As tests are underway to determine if the human remains and clothing found in College Point belong to missing teen Avonte Oquendo, the family’s lawyer has decided to hold back on the lawsuit until the results are known.

The search began when a passerby found an arm and legs Thursday near Powell Cove Boulevard and Endeavor Place about 7:15 p.m.

Police also found jaw, shoulder, collar and pelvic bones, ribs and several vertebrae, the NYPD said. Another arm and a skull were additionally found over the weekend. As of Monday, the search is continuing at the scene in College Point. 

Police said most of the body has been recovered.

A pair of size 16 jeans and size 5 ½ Air Jordan sneakers were found with the remains, matching those belonging to Avonte, said David Perecman, the family’s lawyer.

Authorities also recovered a white shirt with gray stripes similar to what Avonte was wearing when he went missing, according to police.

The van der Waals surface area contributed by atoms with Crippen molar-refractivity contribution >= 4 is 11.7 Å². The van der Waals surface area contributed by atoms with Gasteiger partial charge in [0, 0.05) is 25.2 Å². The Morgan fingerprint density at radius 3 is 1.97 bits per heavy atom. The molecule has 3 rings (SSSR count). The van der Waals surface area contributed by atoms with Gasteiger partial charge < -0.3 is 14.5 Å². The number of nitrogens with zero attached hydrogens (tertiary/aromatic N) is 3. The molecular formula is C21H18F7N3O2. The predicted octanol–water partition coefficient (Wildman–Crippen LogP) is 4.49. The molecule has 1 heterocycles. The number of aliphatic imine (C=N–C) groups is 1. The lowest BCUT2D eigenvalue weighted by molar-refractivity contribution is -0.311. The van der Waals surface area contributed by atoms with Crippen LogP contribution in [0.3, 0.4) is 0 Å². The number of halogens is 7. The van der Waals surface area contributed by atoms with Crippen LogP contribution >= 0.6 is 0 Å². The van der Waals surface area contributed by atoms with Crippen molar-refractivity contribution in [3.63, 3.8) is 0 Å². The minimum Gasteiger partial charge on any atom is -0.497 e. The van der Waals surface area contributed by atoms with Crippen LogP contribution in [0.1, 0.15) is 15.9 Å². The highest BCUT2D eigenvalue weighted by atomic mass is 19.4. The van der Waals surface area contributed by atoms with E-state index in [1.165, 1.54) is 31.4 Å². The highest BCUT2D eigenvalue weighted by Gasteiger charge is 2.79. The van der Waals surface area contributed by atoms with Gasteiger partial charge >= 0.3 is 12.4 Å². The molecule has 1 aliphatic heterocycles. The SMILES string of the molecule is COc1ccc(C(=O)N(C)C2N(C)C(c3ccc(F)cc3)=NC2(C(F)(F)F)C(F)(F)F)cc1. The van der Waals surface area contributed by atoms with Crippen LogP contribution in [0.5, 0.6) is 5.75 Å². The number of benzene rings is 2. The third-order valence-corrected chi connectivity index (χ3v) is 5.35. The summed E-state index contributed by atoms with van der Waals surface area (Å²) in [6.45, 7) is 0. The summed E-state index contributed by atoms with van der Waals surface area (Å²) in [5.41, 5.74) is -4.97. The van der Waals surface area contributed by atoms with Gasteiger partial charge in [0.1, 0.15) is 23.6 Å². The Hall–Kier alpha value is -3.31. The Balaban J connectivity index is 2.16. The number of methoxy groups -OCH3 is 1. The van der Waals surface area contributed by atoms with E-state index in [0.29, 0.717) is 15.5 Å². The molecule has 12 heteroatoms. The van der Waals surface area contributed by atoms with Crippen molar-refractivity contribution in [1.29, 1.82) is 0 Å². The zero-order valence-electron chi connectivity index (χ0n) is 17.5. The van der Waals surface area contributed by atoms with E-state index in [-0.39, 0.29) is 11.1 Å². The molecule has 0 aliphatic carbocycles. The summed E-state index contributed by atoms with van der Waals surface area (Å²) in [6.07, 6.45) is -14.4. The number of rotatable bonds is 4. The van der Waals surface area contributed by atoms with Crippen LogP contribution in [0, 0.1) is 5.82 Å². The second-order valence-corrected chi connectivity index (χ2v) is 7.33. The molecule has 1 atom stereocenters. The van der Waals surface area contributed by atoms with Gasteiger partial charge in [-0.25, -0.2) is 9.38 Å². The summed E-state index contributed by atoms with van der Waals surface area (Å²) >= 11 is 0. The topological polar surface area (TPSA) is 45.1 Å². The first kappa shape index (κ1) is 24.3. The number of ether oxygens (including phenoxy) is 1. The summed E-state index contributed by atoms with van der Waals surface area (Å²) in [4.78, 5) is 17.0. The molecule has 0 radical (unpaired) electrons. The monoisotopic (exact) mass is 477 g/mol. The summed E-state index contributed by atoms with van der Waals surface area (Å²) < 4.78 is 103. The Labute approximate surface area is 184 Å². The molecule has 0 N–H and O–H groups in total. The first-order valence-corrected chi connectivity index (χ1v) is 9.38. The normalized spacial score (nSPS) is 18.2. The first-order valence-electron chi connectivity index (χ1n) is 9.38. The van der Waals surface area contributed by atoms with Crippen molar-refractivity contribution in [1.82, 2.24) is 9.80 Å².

Avonte’s family is still remaining hopeful, even though the developing investigation have been “weakening” for them, said Perecman.

“They’re a strong group so they’re doing the best they can,” said Perecman. “A small window has opened up of recognition of the grim reality. But they are still holding on hope.”

Perecman said they hope to have the test results by Wednesday.

He initially said on Friday that he would be filing a lawsuit Monday, focused against the Department of Education and school safety, seeking $25 million. Yet now he said he will be holding off with the lawsuit until the test results come in because the “nature of the lawsuit could change.”

The autistic teen was last seen at the Center Boulevard School at 1-50 51st Ave. in Long Island City around 12:38 p.m. on Oct. 4. The school is just across from the East River.

His mother, Vanessa Fontaine, said her 14-year-old son is afraid of the water and thought he “wouldn’t go near it.”

There have been conflicting reports on how the Rego Park teen, who cannot verbally communicate and is supposed to be supervised at all times, managed to leave the school.